Eliz: Rock n roll authorizes me the loss of control and allows me to be insane. I can get into a trance and have sexual sensations while playing. Rock n roll allows me to be an animal, a wild creature in its own element. Blues is a communion with our spirituality, sometimes it is religious, sometimes it is not; it is a heart's talk (confession) or a complain, which focuses on our pain or our own experiences. Rock n roll speaks through our bodies, it's a contagious communion, connected to our own sexual impulses. It's a very intense version of blues. It is not surprising that it evokes the fury in adolescent; this is the period in our lives when we control nothing.

Arno: The Rock n Roll culture is very abstract for me. The definition of Rock music is very large and many people have their own definition of Rock. For doing rock music became essential. Something who can make me feel free and relieved. It's a way to express what I sincerely feel. Doing and creating rock is the right way to compose music. My life is related to the Rock music. I don't only listen Rock music but when I compose I need to include Rock. The blues is a music of heart and soul. It’s a philosophy and an essential ingredient in my music.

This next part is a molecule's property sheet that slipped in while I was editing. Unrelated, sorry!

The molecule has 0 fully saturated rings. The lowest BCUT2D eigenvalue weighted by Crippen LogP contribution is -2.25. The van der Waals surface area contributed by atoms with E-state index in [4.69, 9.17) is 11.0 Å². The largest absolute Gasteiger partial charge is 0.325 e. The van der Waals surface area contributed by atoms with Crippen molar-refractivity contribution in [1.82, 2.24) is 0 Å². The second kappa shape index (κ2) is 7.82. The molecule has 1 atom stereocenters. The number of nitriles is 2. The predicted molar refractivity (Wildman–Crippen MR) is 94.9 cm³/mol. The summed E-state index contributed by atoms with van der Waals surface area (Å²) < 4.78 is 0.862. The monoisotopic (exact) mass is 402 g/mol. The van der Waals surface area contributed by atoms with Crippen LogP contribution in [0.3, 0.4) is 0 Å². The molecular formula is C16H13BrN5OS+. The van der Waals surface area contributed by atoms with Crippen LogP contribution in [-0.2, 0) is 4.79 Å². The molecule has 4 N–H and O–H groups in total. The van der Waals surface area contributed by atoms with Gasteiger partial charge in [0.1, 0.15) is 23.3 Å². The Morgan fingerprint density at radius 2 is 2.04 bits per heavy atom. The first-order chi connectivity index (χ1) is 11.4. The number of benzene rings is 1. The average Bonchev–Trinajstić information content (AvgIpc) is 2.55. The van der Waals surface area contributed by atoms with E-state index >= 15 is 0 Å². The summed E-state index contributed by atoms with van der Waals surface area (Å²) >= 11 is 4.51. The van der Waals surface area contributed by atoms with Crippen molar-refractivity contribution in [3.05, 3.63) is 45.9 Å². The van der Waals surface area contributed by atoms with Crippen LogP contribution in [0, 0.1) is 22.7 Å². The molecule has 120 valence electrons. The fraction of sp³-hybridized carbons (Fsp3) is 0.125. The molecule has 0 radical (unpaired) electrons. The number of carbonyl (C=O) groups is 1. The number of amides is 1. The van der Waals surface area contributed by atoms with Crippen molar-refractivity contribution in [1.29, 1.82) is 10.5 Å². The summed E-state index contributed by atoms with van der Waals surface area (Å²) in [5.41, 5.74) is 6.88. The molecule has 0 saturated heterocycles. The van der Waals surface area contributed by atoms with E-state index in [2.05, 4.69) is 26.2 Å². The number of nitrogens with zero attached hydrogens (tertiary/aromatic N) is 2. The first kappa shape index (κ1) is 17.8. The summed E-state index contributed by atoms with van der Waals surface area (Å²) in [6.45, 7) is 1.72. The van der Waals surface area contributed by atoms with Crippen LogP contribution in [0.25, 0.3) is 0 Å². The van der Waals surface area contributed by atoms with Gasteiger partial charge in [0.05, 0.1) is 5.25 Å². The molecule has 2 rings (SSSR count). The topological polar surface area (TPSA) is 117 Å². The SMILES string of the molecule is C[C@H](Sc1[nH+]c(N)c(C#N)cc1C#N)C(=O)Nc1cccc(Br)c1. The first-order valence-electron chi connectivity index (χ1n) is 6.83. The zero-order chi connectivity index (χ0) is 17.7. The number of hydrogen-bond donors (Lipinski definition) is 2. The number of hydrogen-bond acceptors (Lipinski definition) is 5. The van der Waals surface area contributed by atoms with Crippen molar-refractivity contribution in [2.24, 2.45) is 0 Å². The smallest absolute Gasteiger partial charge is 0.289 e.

How do you describe Teleferik sound and songbook? What characterize band’s philosophy?

Eliz: I think that Arno and myself sound unique and very special. It is a mixture of both complex and easy music at the same time. As the songs author I can say our songs talk about my experiences as a human being, sometimes focusing on me as a woman, sometimes I like to pretend I’m a kind of conscious mind trying to understand our behavior. Sometimes I’m French, sometimes I’m Lebanese and so the taboos and questions are different. Sometimes it is just a civilian act to write songs, not necessarily politics but I believe I'm very aware of the society surrounding me. Arno illustrates these moods with his guitar and arrangements. We are a kind of music's messengers.